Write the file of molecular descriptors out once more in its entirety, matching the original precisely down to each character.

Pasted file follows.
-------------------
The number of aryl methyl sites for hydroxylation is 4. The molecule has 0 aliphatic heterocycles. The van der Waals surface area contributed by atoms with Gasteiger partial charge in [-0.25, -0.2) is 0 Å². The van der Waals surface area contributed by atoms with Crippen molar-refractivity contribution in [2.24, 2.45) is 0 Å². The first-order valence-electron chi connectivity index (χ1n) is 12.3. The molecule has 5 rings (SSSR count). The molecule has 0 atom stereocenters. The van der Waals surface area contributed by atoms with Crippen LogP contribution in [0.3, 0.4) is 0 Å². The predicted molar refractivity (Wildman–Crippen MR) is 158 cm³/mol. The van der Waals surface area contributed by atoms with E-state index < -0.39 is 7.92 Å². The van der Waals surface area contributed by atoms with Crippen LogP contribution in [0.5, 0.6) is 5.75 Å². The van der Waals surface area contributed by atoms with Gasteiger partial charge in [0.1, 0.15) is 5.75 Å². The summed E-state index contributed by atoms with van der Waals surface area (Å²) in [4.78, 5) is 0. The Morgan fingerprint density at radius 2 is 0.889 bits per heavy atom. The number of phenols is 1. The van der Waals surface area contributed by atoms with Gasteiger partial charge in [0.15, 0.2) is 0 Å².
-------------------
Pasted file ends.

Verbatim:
The number of aryl methyl sites for hydroxylation is 4. The molecule has 0 aliphatic heterocycles. The van der Waals surface area contributed by atoms with Gasteiger partial charge in [-0.25, -0.2) is 0 Å². The van der Waals surface area contributed by atoms with Crippen molar-refractivity contribution in [2.24, 2.45) is 0 Å². The first-order valence-electron chi connectivity index (χ1n) is 12.3. The molecule has 5 rings (SSSR count). The molecule has 0 atom stereocenters. The van der Waals surface area contributed by atoms with Crippen LogP contribution in [0.3, 0.4) is 0 Å². The predicted molar refractivity (Wildman–Crippen MR) is 158 cm³/mol. The van der Waals surface area contributed by atoms with E-state index < -0.39 is 7.92 Å². The van der Waals surface area contributed by atoms with Crippen LogP contribution in [0.5, 0.6) is 5.75 Å². The van der Waals surface area contributed by atoms with Gasteiger partial charge in [0.1, 0.15) is 5.75 Å². The summed E-state index contributed by atoms with van der Waals surface area (Å²) in [4.78, 5) is 0. The Morgan fingerprint density at radius 2 is 0.889 bits per heavy atom. The number of phenols is 1. The van der Waals surface area contributed by atoms with Gasteiger partial charge in [0.15, 0.2) is 0 Å².